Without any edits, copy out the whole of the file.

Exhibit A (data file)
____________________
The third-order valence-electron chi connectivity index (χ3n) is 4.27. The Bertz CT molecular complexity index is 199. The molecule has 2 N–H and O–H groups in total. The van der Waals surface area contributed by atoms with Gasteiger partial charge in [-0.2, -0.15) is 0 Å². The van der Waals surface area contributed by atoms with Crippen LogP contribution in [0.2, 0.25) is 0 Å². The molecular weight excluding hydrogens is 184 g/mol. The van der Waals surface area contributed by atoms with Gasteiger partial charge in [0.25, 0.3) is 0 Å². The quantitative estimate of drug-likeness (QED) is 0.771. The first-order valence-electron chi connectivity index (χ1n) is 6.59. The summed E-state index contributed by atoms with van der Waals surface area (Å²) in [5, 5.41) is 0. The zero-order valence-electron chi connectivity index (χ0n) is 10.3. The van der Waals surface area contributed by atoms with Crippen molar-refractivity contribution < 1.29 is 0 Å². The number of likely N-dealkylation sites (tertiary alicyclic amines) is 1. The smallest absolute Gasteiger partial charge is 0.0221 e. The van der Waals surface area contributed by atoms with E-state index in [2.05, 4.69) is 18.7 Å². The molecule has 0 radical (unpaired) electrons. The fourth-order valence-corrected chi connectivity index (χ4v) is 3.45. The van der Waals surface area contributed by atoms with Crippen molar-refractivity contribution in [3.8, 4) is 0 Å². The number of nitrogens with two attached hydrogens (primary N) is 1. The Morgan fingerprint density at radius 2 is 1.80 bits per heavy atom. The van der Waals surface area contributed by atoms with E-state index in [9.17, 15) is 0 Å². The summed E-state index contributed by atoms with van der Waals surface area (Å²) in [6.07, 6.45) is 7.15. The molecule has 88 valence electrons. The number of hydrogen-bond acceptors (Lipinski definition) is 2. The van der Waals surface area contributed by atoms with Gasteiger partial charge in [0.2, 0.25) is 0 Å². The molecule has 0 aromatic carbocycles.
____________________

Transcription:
The third-order valence-electron chi connectivity index (χ3n) is 4.27. The Bertz CT molecular complexity index is 199. The molecule has 2 N–H and O–H groups in total. The van der Waals surface area contributed by atoms with Gasteiger partial charge in [-0.2, -0.15) is 0 Å². The van der Waals surface area contributed by atoms with Crippen LogP contribution in [0.2, 0.25) is 0 Å². The molecular weight excluding hydrogens is 184 g/mol. The van der Waals surface area contributed by atoms with Gasteiger partial charge in [0.25, 0.3) is 0 Å². The quantitative estimate of drug-likeness (QED) is 0.771. The first-order valence-electron chi connectivity index (χ1n) is 6.59. The summed E-state index contributed by atoms with van der Waals surface area (Å²) in [5, 5.41) is 0. The zero-order valence-electron chi connectivity index (χ0n) is 10.3. The van der Waals surface area contributed by atoms with Crippen molar-refractivity contribution < 1.29 is 0 Å². The number of likely N-dealkylation sites (tertiary alicyclic amines) is 1. The smallest absolute Gasteiger partial charge is 0.0221 e. The van der Waals surface area contributed by atoms with E-state index in [2.05, 4.69) is 18.7 Å². The molecule has 0 radical (unpaired) electrons. The fourth-order valence-corrected chi connectivity index (χ4v) is 3.45. The van der Waals surface area contributed by atoms with Crippen molar-refractivity contribution in [3.8, 4) is 0 Å². The number of nitrogens with two attached hydrogens (primary N) is 1. The Morgan fingerprint density at radius 2 is 1.80 bits per heavy atom. The van der Waals surface area contributed by atoms with E-state index in [9.17, 15) is 0 Å². The summed E-state index contributed by atoms with van der Waals surface area (Å²) in [6.07, 6.45) is 7.15. The molecule has 88 valence electrons. The number of hydrogen-bond acceptors (Lipinski definition) is 2. The van der Waals surface area contributed by atoms with Gasteiger partial charge in [0.2, 0.25) is 0 Å². The molecule has 0 aromatic carbocycles.